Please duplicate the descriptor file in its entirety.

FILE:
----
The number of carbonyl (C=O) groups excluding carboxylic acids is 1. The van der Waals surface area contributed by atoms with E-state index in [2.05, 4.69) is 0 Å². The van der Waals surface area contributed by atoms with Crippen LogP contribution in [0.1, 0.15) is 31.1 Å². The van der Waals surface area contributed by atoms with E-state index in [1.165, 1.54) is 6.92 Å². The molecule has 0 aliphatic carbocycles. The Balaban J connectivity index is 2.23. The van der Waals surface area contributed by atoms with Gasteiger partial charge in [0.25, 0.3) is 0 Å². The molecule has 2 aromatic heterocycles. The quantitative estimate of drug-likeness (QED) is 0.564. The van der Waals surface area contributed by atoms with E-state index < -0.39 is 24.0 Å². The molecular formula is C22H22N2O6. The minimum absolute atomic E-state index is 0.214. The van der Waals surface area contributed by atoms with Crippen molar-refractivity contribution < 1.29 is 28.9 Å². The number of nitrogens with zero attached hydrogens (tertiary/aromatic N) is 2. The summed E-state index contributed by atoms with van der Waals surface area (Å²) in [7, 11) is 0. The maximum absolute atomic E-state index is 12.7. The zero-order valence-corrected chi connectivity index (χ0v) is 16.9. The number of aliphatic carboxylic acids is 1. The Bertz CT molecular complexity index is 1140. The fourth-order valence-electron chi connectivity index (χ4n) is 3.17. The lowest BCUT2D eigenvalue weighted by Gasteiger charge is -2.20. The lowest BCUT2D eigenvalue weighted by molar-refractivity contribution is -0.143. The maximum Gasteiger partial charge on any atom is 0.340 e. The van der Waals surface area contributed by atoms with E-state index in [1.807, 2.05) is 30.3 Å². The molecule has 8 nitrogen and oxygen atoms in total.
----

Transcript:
The number of carbonyl (C=O) groups excluding carboxylic acids is 1. The van der Waals surface area contributed by atoms with E-state index in [2.05, 4.69) is 0 Å². The van der Waals surface area contributed by atoms with Crippen LogP contribution in [0.1, 0.15) is 31.1 Å². The van der Waals surface area contributed by atoms with E-state index in [1.165, 1.54) is 6.92 Å². The molecule has 0 aliphatic carbocycles. The Balaban J connectivity index is 2.23. The van der Waals surface area contributed by atoms with Gasteiger partial charge in [0.25, 0.3) is 0 Å². The molecule has 2 aromatic heterocycles. The quantitative estimate of drug-likeness (QED) is 0.564. The van der Waals surface area contributed by atoms with E-state index < -0.39 is 24.0 Å². The molecular formula is C22H22N2O6. The minimum absolute atomic E-state index is 0.214. The van der Waals surface area contributed by atoms with Crippen molar-refractivity contribution < 1.29 is 28.9 Å². The number of nitrogens with zero attached hydrogens (tertiary/aromatic N) is 2. The summed E-state index contributed by atoms with van der Waals surface area (Å²) in [7, 11) is 0. The maximum absolute atomic E-state index is 12.7. The zero-order valence-corrected chi connectivity index (χ0v) is 16.9. The number of aliphatic carboxylic acids is 1. The Bertz CT molecular complexity index is 1140. The fourth-order valence-electron chi connectivity index (χ4n) is 3.17. The lowest BCUT2D eigenvalue weighted by Gasteiger charge is -2.20. The lowest BCUT2D eigenvalue weighted by molar-refractivity contribution is -0.143. The maximum Gasteiger partial charge on any atom is 0.340 e. The van der Waals surface area contributed by atoms with E-state index in [1.807, 2.05) is 30.3 Å². The molecule has 8 nitrogen and oxygen atoms in total.